Modern Rome – Campo Vaccino

Modern Rome – Campo Vaccino
ArtistJ. M. W. Turner
Year1839
Catalogue2011.6
MediumOil on canvas
Dimensions90.2 cm × 122 cm (35.5 in × 48 in)
LocationJ. Paul Getty Museum, Los Angeles

Modern Rome – Campo Vaccino is a landscape by British artist Joseph Mallord William Turner completed in 1839. It is Turner's final painting of Rome and had been in the possession of the family of the 5th Earl of Rosebery since 1878, until the painting came to auction, 7 July 2010. It was bought by the J. Paul Getty Museum, Los Angeles, and was subject to an export bar to allow a British gallery time to attempt to match the Getty's bid.

Background

Modern Rome – Campo Vaccino is a landscape vision of the unexcavated Roman Forum, still called the Campo Vaccino, the "Cow Pasture", shimmering in hazy light and is the last of Turner's twenty-year series of views of the city. It was painted at the peak of Turner's career from studies and sketches made on two visits to the city. It was completed in 1839. Features of Classical, Renaissance and Baroque Rome occupy the canvas, but the foreground contains indicators of modern life, including goatherds. One of Turner's main themes in the work was the rise and fall of civilizations.

It was first purchased by Hugh Munro, a friend and patron of Turner, from a Royal Academy exhibition in 1839. The painting was purchased for 4,450 guineas by the 5th Earl of Rosebery and his wife, Hannah Rothschild on their honeymoon in 1878. It was hung in the family's country home, Mentmore Towers and in their London residences for a century. In 1978, the painting, which had remained in the family, was loaned to the National Gallery of Scotland.

2010 auction

In March 2010, it was announced that the painting would come to auction on 7 July 2010. Sotheby's auction house said the painting was being sold by a descendant of the 5th Earl of Rosebery to help secure the future of family estates. The painting had been estimated to fetch £18 million. It went on view in Sotheby's New York auction house from 29 April to 14 May, before returning to London for the auction. The painting, which was in immaculate condition, was described by Sotheby's as "undoubtedly among the most important of Turner's works ever to come to auction". It was announced that if the work was sold to a collector who wishes to take it out of Britain, they would have to apply for an export licence as part of the national cultural heritage. A temporary export ban would then be put in place to allow the National Galleries of Scotland time to raise equivalent money to save the painting for a public collection, though this would not happen if it was sold to a private collector in the UK.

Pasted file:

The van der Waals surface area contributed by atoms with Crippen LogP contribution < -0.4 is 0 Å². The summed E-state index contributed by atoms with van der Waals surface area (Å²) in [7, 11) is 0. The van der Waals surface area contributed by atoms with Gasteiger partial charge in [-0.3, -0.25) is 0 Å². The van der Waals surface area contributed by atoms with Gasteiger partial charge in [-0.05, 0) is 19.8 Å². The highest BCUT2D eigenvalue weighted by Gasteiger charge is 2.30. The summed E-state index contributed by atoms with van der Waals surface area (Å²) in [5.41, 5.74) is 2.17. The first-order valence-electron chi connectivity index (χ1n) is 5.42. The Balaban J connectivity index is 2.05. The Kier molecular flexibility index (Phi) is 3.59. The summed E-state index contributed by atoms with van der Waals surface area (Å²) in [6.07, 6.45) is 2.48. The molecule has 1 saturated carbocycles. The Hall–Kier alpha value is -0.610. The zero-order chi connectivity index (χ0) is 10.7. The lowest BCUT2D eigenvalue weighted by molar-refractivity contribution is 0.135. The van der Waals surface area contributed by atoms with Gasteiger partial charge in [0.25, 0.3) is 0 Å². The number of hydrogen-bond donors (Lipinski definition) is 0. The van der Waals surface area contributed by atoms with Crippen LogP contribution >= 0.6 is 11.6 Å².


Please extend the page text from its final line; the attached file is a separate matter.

On 7 July 2010, the painting was sold at auction for £29.7 million, which broke the artist's auction record. The painting sold in five minutes and was purchased in the room by the dealer, Hazlitt Gooden and Fox who were acting on behalf of the Getty Museum. The price became the highest paid for a Turner work up to that date – this was later beaten by Rome, From Mount Aventine in December 2014, which sold for £30.3m. The United Kingdom's Reviewing Committee on the Export of Works of Art and Objects of Cultural Interest stated the painting was of "outstanding aesthetic importance" and recommended putting the export bar in place. Culture minister Ed Vaizey accepted this recommendation and put the bar in place on 3 November 2010 to last until 2 February 2011, with a possible extension to 2 August 2011. The bar initially saw little attention in the British press, though one writer for The Daily Telegraph opposed it.

On 3 February 2011, the Getty Museum received the export licence to transfer the painting to Brentwood. The director of the museum hoped it would go on display by the end of the month in the 19th century British gallery.

See also


This page was last updated at 2023-10-30 05:28 UTC. Update now. View original page.

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